Posttraumatic stress disorder (PTSD) is common in chronic posttraumatic pain. Theoretical models suggest that attentional biases (AB) contribute to the development and maintenance of chronic pain and PTSD; however, the influence of AB on clinical and heat pain sensitivity in chronic posttraumatic pain patients is unknown. This study investigated AB for linguistic pain-related stimuli and trauma-related stimuli, and clinical and thermal sensitivity in patients with chronic posttraumatic pain with and without PTSD.
In total, 34 patients with chronic posttraumatic cervical pain performed the visual attentional probe task assessing patterns of selective attentional responding to trauma cues and to pain cues. The task used short (500 ms) and long (1250 ms) stimulus exposure durations to ensure sensitivity to both the orienting and maintenance of attention. Heat pain threshold was assessed at the nonpainful hand. Clinical pain intensity, psychological distress (anxiety, depression, and disability), and PTSD symptomatology were assessed with questionnaires.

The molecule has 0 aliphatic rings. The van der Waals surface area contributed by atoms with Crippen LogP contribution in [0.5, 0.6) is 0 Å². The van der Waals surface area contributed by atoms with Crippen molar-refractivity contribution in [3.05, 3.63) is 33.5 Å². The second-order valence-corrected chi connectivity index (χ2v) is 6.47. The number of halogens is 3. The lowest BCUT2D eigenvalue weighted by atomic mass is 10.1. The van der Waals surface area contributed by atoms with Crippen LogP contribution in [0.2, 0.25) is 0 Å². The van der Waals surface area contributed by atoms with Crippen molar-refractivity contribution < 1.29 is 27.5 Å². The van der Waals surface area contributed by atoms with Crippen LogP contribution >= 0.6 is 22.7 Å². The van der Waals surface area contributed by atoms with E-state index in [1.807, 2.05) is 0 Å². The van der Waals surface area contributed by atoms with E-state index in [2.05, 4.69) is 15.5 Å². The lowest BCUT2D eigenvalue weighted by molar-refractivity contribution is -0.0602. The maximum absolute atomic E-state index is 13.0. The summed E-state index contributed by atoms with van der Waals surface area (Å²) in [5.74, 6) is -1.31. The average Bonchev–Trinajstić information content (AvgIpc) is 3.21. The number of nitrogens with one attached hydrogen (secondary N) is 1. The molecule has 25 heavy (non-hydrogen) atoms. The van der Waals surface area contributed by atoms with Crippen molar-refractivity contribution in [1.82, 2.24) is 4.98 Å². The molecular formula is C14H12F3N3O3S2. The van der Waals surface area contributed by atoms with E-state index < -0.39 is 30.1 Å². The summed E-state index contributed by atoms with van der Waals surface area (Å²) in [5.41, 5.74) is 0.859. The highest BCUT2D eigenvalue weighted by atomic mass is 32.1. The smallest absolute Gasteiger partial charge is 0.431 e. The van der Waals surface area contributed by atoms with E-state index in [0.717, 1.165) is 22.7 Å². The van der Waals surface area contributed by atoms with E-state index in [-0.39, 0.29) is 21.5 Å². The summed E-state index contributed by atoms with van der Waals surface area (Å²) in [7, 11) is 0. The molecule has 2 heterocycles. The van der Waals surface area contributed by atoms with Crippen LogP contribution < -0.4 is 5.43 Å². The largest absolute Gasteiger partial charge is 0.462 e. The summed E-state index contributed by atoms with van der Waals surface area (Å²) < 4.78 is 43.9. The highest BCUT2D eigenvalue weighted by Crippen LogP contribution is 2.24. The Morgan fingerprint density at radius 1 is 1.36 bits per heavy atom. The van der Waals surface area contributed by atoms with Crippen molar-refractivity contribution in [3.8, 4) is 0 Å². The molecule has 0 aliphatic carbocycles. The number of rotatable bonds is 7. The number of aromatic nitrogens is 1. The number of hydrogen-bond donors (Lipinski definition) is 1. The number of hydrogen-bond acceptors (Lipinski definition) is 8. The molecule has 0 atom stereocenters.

The Pain/PTSD group (N=14) demonstrated increased clinical and heat pain sensitivity as well as psychological distress compared with the Pain/No-PTSD group (N=20; P<0.05). AB scores were significantly different between groups (P=0.04). Irrespective of stimulus exposure duration, the Pain/PTSD group demonstrated attentional bias away from trauma and pain cues (avoidance), whereas the Pain/No-PTSD group demonstrated attentional bias toward pain cues (vigilance). Attentional avoidance of pain cues was associated with increased pain intensity and heat pain sensitivity (P<0.02).
These results suggest that attentional avoidance is associated with increased chronic posttraumatic pain. The causal contribution of attentional avoidance to pain outcomes remains unclear.
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*Department of Psychology, Faculty of Health Sciences
§Department of Clinical Research, Faculty of Health Sciences, University of Southern Denmark
‡Pain Research Group, Pain Centre South, Odense University Hospital, Odense, Denmark
†School of Psychology, The University of Western Australia, Crawley, Australia
The authors declare no conflict of interest.
Reprints: Henrik B. Vaegter, PhD, Pain Research Group, Pain Center South, University Hospital Odense, Heden 7-9, entrance 200, 5000 Odense C, Denmark (e-mail: email@example.com).
Received October 20, 2016
Received in revised form March 24, 2017
Accepted April 1, 2017